By on March 3, 2010

Here’s TTAC’s and the web’s only complete guide to Toyota’s gas pedals (so far), with tear downs, pictures, analysis, explanation, the shim fix, and commentary, all consolidated into one portal:

Part 1: Exclusive: TTAC Takes Apart Both Toyota Gas Pedals: Tear down of both the recalled CTS pedal assembly and the non-recalled Denso pedal assembly. Note: Assumptions and conclusions in this initial tear down lack the more complete understanding of the importance of the friction arm aspect of the CTS unit.

Part 2: Toyota Gas Pedal Fix Explained – With Exclusive Photos: Describes Toyota’s proposed fix for the recalled CTS gas pedal assembly, with detailed photos and graphics. Explains the significance of the friction arm assembly and its limitations.

Part 3: Toyota Gas Pedal Fix Simulated – Friction Reduced, By Too Much?: TTAC simulates the fix prescribed by Toyota for the recalled CTS pedal assembly, and notes how the fix changes the degree of friction, and the possible unintended result. With detailed pictures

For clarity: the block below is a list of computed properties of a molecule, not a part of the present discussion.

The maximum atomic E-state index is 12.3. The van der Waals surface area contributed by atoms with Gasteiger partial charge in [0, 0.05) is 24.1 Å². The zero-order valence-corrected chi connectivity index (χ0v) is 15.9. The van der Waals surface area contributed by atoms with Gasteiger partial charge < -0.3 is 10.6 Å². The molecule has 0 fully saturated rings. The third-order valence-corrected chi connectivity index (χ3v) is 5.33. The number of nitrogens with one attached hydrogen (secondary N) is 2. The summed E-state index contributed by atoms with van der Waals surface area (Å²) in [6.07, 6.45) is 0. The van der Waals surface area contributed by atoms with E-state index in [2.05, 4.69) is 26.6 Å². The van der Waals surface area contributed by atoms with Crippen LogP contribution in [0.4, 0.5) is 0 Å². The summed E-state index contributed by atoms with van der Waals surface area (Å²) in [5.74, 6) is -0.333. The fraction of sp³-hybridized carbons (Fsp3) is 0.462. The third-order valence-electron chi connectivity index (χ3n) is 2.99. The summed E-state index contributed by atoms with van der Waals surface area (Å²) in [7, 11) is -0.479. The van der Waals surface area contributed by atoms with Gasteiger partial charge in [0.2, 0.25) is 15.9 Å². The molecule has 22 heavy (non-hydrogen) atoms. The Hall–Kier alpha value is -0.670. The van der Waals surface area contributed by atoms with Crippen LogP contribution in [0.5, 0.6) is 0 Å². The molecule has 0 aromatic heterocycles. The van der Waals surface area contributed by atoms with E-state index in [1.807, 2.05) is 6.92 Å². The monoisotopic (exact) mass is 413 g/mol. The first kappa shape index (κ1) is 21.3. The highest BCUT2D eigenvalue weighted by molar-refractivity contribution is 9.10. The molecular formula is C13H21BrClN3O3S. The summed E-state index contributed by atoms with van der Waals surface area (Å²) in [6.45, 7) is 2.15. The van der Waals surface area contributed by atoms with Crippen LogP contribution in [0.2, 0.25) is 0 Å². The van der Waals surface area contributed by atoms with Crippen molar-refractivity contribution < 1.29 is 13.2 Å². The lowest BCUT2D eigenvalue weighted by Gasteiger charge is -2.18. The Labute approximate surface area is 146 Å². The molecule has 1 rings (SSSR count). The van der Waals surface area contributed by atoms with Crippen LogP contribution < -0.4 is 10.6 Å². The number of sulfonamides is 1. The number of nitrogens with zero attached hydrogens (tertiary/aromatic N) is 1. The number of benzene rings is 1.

Part 4: Why Toyota Must Replace Flawed CTS Gas Pedal With Superior Denso Pedal: Detailed analysis with pictures of the two pedal assemblies, an explanation as to why the Denso design is superior, and a call for having all CTS pedals replaced with the Denso pedal.

Part 5: TTAC Does The Toyota Pedal Shim Fix:  Stop Gap Solution At Best: Toyota’s solution is carried out here with detailed pictures, the whole Toyota document detailing the fix, and our commentary.

Part 6: Toyota Floor Mat/Gas pedal Recall Includes Computer Reflash And Trimming Of Gas Pedals: Info on the details of the floor mat/gas pedal interference recall.

Part 7: Toyota Recall  Creates Unintended Accelerator Consequences: As predicted in Part 4 (above), the CTS shim fix reduces the carefully designed amount of friction required for comfortable and smooth pedal action to the point where pedal action may now be jerky and potentially unsafe.

(Thanks to you-know-who-you-are for access to these parts and info)

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79 Comments on “The Complete Guide To Toyota Gas Pedals: Teardown, Pictures, Toyota’s Fix, Analysis, And Commentary...”


  • avatar

    This is some pretty impressive journalism, guys.

  • avatar
    Philip Riegert

    Major respect. You are taking the facts and making not only a great narritive, but also educated insight into the future.

    As a Toyota employee – I support this site! So far ;)